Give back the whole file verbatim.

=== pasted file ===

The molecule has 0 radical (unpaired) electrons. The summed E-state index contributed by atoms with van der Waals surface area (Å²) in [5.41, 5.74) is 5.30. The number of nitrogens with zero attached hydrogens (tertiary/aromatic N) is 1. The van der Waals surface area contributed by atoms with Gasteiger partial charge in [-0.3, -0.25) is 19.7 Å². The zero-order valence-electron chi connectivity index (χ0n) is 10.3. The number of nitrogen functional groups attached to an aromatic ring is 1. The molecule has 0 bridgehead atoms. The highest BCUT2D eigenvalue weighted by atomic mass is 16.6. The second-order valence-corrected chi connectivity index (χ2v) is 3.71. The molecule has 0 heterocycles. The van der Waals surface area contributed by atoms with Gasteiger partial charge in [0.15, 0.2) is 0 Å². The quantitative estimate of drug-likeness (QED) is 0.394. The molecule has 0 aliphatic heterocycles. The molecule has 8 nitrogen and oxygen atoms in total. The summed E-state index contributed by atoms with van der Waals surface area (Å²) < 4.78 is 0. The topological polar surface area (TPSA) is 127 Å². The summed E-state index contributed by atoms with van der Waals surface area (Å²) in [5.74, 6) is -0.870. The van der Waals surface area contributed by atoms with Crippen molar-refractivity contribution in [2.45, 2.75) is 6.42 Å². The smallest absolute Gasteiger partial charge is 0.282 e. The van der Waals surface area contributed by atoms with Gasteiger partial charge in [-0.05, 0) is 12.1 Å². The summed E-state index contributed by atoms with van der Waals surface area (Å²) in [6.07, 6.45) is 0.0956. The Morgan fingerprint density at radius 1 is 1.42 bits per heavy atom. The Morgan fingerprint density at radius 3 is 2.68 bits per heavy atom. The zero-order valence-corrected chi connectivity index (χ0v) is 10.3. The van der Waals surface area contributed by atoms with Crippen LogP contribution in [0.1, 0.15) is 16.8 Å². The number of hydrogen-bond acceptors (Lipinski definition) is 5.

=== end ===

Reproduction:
The molecule has 0 radical (unpaired) electrons. The summed E-state index contributed by atoms with van der Waals surface area (Å²) in [5.41, 5.74) is 5.30. The number of nitrogens with zero attached hydrogens (tertiary/aromatic N) is 1. The van der Waals surface area contributed by atoms with Gasteiger partial charge in [-0.3, -0.25) is 19.7 Å². The zero-order valence-electron chi connectivity index (χ0n) is 10.3. The number of nitrogen functional groups attached to an aromatic ring is 1. The molecule has 0 bridgehead atoms. The highest BCUT2D eigenvalue weighted by atomic mass is 16.6. The second-order valence-corrected chi connectivity index (χ2v) is 3.71. The molecule has 0 heterocycles. The van der Waals surface area contributed by atoms with Gasteiger partial charge in [0.15, 0.2) is 0 Å². The quantitative estimate of drug-likeness (QED) is 0.394. The molecule has 0 aliphatic heterocycles. The molecule has 8 nitrogen and oxygen atoms in total. The summed E-state index contributed by atoms with van der Waals surface area (Å²) < 4.78 is 0. The topological polar surface area (TPSA) is 127 Å². The summed E-state index contributed by atoms with van der Waals surface area (Å²) in [5.74, 6) is -0.870. The van der Waals surface area contributed by atoms with Crippen molar-refractivity contribution in [2.45, 2.75) is 6.42 Å². The smallest absolute Gasteiger partial charge is 0.282 e. The van der Waals surface area contributed by atoms with Gasteiger partial charge in [-0.05, 0) is 12.1 Å². The summed E-state index contributed by atoms with van der Waals surface area (Å²) in [6.07, 6.45) is 0.0956. The Morgan fingerprint density at radius 1 is 1.42 bits per heavy atom. The Morgan fingerprint density at radius 3 is 2.68 bits per heavy atom. The zero-order valence-corrected chi connectivity index (χ0v) is 10.3. The van der Waals surface area contributed by atoms with Crippen LogP contribution in [0.1, 0.15) is 16.8 Å². The number of hydrogen-bond acceptors (Lipinski definition) is 5.